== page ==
Marshall had always been a bit of an elusive, mysterious figure. She’d grown up in Atlanta and started making music as a social thing, as something to do in between drug experiences. She’d lived in New York and Portland and South Carolina. She’d recorded her first two albums in a single day. Marshall’s recording career was young, but she made a lot of music, and that music was dark and spectral and heavy. And then, with Moon Pix, it only became more so.
The story of Moon Pix, the one that Marshall always tells, is that she was living in a South Carolina farmhouse with Bill Callahan, getting ready to leave music behind entirely. But one night, she had a vivid and overwhelming nightmare, a vision of evil spirits trying to get into her house to take her away. She woke up in a blind panic and immediately wrote much of Moon Pix that night. Then she got Matador, her label, to fly her to Australia. She bummed around for a few months and then got together with Mick Turner and Jim White, two members of the tangled-up instrumental rock trio Dirty Three, and recorded the album in a few days.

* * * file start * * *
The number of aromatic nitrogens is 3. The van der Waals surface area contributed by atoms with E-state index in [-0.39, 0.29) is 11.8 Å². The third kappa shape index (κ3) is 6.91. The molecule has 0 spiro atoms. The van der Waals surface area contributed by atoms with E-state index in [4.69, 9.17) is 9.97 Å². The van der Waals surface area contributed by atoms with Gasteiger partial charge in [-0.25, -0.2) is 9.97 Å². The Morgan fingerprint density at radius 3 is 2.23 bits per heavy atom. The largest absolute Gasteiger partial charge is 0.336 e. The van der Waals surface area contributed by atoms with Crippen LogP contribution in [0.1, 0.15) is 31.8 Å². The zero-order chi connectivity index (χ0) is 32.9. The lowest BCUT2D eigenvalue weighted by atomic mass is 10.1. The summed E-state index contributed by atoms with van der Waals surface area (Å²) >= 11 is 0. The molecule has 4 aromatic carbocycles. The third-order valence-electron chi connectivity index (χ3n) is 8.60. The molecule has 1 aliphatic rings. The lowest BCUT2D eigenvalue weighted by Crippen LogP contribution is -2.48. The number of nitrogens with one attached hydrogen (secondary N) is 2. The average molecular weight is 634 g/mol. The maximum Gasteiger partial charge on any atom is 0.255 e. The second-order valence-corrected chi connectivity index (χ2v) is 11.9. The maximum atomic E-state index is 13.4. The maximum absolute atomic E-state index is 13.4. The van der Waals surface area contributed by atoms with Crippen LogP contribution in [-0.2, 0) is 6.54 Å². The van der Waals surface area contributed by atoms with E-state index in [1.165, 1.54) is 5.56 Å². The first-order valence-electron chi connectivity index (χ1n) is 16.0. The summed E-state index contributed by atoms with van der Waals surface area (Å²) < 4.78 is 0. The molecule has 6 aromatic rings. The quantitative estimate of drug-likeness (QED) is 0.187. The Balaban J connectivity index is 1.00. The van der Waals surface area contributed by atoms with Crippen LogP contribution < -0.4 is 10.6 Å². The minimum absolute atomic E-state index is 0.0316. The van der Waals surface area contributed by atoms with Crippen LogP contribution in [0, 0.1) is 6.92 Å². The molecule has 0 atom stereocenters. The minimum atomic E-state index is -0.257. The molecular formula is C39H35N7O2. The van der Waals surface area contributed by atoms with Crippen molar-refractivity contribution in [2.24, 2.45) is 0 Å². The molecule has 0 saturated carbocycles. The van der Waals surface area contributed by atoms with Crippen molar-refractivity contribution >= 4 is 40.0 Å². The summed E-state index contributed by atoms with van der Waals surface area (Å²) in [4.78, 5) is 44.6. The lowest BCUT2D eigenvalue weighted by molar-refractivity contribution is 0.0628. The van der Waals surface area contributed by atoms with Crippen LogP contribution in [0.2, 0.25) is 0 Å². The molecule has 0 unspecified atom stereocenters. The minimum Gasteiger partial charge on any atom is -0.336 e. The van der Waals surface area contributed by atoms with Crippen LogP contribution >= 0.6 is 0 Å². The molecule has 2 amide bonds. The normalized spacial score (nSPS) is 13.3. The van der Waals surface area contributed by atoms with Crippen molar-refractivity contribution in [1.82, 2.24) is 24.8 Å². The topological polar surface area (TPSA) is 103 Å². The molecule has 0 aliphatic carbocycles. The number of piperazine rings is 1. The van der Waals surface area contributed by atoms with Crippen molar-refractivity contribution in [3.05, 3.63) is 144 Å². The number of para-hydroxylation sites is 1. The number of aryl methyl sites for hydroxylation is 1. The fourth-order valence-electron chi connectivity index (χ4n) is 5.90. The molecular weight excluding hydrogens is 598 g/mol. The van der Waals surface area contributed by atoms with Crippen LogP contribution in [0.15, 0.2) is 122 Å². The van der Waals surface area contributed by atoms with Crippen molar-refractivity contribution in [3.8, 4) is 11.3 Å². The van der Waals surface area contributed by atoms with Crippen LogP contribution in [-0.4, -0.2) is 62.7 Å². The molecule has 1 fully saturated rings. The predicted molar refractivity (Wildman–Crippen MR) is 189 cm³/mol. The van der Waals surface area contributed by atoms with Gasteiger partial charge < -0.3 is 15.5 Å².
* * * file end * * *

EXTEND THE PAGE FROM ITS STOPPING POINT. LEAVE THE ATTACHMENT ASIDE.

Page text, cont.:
It’s hard to assign concrete meaning to most of Moon Pix, since it’s not a concrete album. It’s Marshall, languid and expansive but also raw-nerve vulnerable, venting spacily about formless, nameless anxiety. Marshall was young and familiar with what heroin had done to her peer group, so she knew about mortality. And she’d grown up in the church, with all the intense confusions about morality and the afterlife that that brings. And so all of that comes out, in twisted and personal ways, on Moon Pix.
She sings about going to hell over and over. Sometimes, it’s almost playful. Sometimes, it’s desolate and urgent. She sings about trying to find comfort in God and getting just nothing in return: “Have you ever seen the face? / You know the one I’m talking about / Have you ever been to that place? / You know, the one I’m not supposed to say.” She sings “Moonshiner,” the old folk traditional, putting herself back into the skin of someone living on the other side of the law, in the earlier days of the dying century: “You’re already in hell, you’re already in hell / I wish we could go to hell.” She sings about rock-scene tedium in mythic terms: “Must be the colors and the kids that keep me alive / Because the music is boring me to death.”